Choose skills that are relevant to the position

When applying for jobs, think in terms of quality not quantity. It is tempting to want to increase your chances by spamming employers with an identikit CV, but this is self-defeating. Don’t apply for positions that you really want just for the sake of it — that’s a waste of your time and the recruiters’ time.  

You want to be happy in the job that you do, and you’ll have a better chance of landing your dream job if you focus on high-quality jobs that stretch you a little bit.

Read the job description carefully, make a list of the experience, skills and knowledge that the employer is asking for, and highlight the parts of your CV that are relevant. Do not be put off if you find that a job is asking for a bit more than you think you have to offer. Job descriptions often include shopping lists of qualities which include every single thing the recruiter can think of. That doesn’t mean they expect you to tick every box and, indeed, research shows that your male peers will be applying for jobs even when they don’t meet all the criteria. So take a chance and let the recruiter decide if you have sufficient experience.

When you speak with recruiters during the job fair, highlight the skills you have that are relevant to the roles and company that you are speaking with. Remember, one of the fastest ways to make a great impression is to show that you’ve done your homework and researched the company as well as their products and services. It is a great way to demonstrate that you see yourself as meeting their needs.

Look at the CVs of researchers you admire or want to work with

If you run into writer’s block while you are working on your CV, or trying to think of things to say during your chat with recruiters, Smith College in the US has a great guide to writing a STEM CV. They have this excellent piece of advice: Review the CVs of “researchers you admire or seek to work with (generally available online), as these can provide good examples to follow.”

And Prospects has a variety of sample CVs in different styles, such as chronological or skills-based, and for for different types of job, such as academic, teaching, or technical jobs. Take a look through the examples and let them spark ideas on how to package your own skills and experience.

Transferable skills are important

One of the most important bits of job hunting advice you will ever get is that all skills are transferable.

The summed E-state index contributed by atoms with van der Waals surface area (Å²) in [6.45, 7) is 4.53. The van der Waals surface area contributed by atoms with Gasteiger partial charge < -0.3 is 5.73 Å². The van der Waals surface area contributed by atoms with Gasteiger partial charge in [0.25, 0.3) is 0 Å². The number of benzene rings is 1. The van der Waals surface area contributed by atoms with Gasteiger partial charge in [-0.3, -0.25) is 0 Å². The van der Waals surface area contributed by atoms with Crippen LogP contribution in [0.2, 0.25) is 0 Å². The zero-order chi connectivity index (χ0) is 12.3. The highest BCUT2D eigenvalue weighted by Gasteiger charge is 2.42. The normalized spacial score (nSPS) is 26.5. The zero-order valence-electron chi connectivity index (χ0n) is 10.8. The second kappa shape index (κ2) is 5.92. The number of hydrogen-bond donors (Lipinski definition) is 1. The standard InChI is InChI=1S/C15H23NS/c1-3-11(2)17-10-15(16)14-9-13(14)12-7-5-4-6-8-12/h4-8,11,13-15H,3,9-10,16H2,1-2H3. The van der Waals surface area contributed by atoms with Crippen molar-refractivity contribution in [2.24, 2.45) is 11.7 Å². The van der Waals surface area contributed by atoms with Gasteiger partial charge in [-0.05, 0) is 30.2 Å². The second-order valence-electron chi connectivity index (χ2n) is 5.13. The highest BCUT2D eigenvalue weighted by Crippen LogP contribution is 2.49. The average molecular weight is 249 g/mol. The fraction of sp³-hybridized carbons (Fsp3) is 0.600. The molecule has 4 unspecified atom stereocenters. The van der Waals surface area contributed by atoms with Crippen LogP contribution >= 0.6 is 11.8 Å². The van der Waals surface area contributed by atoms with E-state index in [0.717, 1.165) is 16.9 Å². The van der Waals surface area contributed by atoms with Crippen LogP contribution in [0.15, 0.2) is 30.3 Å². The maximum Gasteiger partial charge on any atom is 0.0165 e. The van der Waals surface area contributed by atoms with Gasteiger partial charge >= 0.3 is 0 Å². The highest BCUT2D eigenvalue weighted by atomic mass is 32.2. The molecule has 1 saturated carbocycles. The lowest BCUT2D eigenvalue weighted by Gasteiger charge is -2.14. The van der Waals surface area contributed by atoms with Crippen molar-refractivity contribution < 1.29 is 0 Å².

Whether you’re a graduate with work experience opportunities through internships, in your first or second job, or are returning to work after a career break, it’s certain that you have more transferable skills than you think you do. These are skills might be specific, such as knowing how to use Microsoft Office, understanding how spreadsheets work, take minutes in a meeting, or organising a schedule, or they might be more personality-related, like being able to communicate clearly, work in a team, take direction and respond well to feedback.  

CV writing service Craft Resumes gives this bit of concrete advice: “For students just starting out in their careers, adaptive skills are shown in their coursework, while transferable skills are established in their internship or any summer jobs. Some graduates may omit these skills thinking they are irrelevant, but they do carry weight in your job search efforts.”

Even temporary jobs in unrelated fields like hospitality or retail can prove that you have good transferable skills. They are worth highlighting when they fill gaps in your subject-specific experience, but keep this experience lower down in your CV, below any technical skills and directly relevant experience you have.

Pay attention to detail

Finally, one of the most important skills for any candidate is attention to detail. Entry level roles are often quite competitive, and recruiters will reject a CV with spelling or grammar mistakes, so make sure your CV is well written and free of errors. Ask a friend or colleague to proofread it and, for a final check, read it out aloud — that will highlight any mistakes or phrases that read badly.

Your CV isn’t a static document, it should change as your job search evolves, and as you learn what employers respond well to and what might be missing. Don’t just write one CV and use it for everything, rather, create a suite of CV templates for different types of job, and then tailor your CV specifically for the job you’re applying for right now. It might feel like a lot more work, but will get easier with practice, and will increase your chances of landing that all-important interview.

Your CV will make your first impression, so work hard on making it a good one.


Xero logoThe Finding Ada Online Careers Fair for Women in STEM was sponsored by Xero, a beautiful, easy-to-use online accounting software for small businesses and their advisors. It has over one million subscribers in more than 180 countries, with more than 250,000 of those in the UK.